Major corporations like IBM, Accenture, Google, and now Walmart, are making a shift towards more skill-based hiring — reducing the emphasis placed on degree requirements for even corporate job roles.
A 2022 report by the Burning Glass Institute revealed that between 2017 and 2019, 46% of middle-skill and 31% of high-skill occupations saw a notable decrease in degree prerequisites. This trend is not limited to the private sector; by mid-2022, 13 states had eliminated unnecessary degree requirements for state government positions, according to Forbes. Walmart’s decision to adopt this approach for some of its corporate roles could be a game-changer, due to the company’s size and influence on the U.S. workforce.
Job descriptions have traditionally been crafted around credentials. However, with the rapid evolution of technology like generative AI in combination with pressing challenges such as job shortages, there’s a growing importance placed on skills in attraction and recruitment efforts.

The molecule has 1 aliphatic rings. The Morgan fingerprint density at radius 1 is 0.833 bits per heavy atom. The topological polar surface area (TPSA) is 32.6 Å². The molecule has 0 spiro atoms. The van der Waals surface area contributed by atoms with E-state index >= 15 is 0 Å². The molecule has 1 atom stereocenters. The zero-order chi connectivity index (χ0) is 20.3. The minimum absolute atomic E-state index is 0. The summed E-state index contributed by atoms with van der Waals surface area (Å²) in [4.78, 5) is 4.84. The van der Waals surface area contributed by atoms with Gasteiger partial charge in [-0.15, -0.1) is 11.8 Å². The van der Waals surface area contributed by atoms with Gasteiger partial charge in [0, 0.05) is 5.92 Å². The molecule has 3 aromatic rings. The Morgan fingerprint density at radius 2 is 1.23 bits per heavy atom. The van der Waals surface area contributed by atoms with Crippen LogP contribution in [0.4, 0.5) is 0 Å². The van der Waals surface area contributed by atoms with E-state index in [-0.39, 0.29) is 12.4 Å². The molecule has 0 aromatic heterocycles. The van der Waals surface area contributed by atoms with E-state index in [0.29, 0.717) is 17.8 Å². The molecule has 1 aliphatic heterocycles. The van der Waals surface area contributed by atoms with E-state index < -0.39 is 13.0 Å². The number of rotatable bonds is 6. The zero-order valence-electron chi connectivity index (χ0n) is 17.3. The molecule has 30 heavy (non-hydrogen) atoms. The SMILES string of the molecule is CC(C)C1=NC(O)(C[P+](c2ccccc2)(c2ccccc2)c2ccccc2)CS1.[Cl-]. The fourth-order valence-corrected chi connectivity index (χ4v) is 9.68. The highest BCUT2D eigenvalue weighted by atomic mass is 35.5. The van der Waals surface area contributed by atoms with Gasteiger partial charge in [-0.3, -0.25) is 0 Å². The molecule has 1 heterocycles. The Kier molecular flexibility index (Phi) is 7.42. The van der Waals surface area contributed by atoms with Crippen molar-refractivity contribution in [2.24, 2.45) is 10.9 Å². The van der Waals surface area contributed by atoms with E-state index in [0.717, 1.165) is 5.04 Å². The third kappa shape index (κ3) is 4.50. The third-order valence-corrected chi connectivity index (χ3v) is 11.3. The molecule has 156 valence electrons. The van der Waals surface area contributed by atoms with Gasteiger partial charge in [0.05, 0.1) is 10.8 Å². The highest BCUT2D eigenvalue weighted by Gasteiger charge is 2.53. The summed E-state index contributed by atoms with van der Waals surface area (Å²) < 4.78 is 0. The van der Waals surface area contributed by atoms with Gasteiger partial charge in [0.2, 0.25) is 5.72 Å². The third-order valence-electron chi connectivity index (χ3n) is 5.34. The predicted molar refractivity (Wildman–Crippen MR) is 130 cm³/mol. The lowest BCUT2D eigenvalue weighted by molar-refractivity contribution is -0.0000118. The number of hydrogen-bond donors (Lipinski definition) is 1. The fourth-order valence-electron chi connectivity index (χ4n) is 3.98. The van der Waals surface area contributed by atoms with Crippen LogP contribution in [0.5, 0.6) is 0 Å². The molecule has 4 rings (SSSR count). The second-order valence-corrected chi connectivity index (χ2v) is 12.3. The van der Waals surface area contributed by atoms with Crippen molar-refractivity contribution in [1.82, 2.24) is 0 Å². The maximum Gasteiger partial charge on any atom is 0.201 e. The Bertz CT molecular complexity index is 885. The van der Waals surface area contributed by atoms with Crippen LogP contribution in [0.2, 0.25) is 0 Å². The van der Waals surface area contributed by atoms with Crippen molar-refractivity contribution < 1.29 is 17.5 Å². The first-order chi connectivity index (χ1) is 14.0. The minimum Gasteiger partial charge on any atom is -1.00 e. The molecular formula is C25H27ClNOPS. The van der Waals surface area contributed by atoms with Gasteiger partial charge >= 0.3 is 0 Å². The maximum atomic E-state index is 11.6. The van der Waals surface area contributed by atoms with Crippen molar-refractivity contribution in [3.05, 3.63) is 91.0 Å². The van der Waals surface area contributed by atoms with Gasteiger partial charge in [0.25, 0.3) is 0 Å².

Instead of traditional degrees, more companies seem to be accepting shorter, specialized certifications to prove competence in the required skills needed for a job. For instance, cybersecurity roles at Walmart, which previously mandated a degree, are now being filled by individuals with nine to 12-month certificates, according to Forbes.
This transition towards certifications and on-the-job experience has become more important for companies that have a vast workforce, like Walmart. One reason is that maintaining unnecessary degree requirements could limit career progression for many workers already employed but are perhaps looking for promotions. To further support this initiative, Walmart is investing in upskilling platforms like Guild, which allow employees to earn credit hours for practical experience.
This shift in hiring practices by major U.S. corporations could be the beginning of a new chapter in the workforce. If these decisions inspire more companies to invest in skills over degrees, the job seekers are poised for entirely different ways of approaching and considering job opportunities.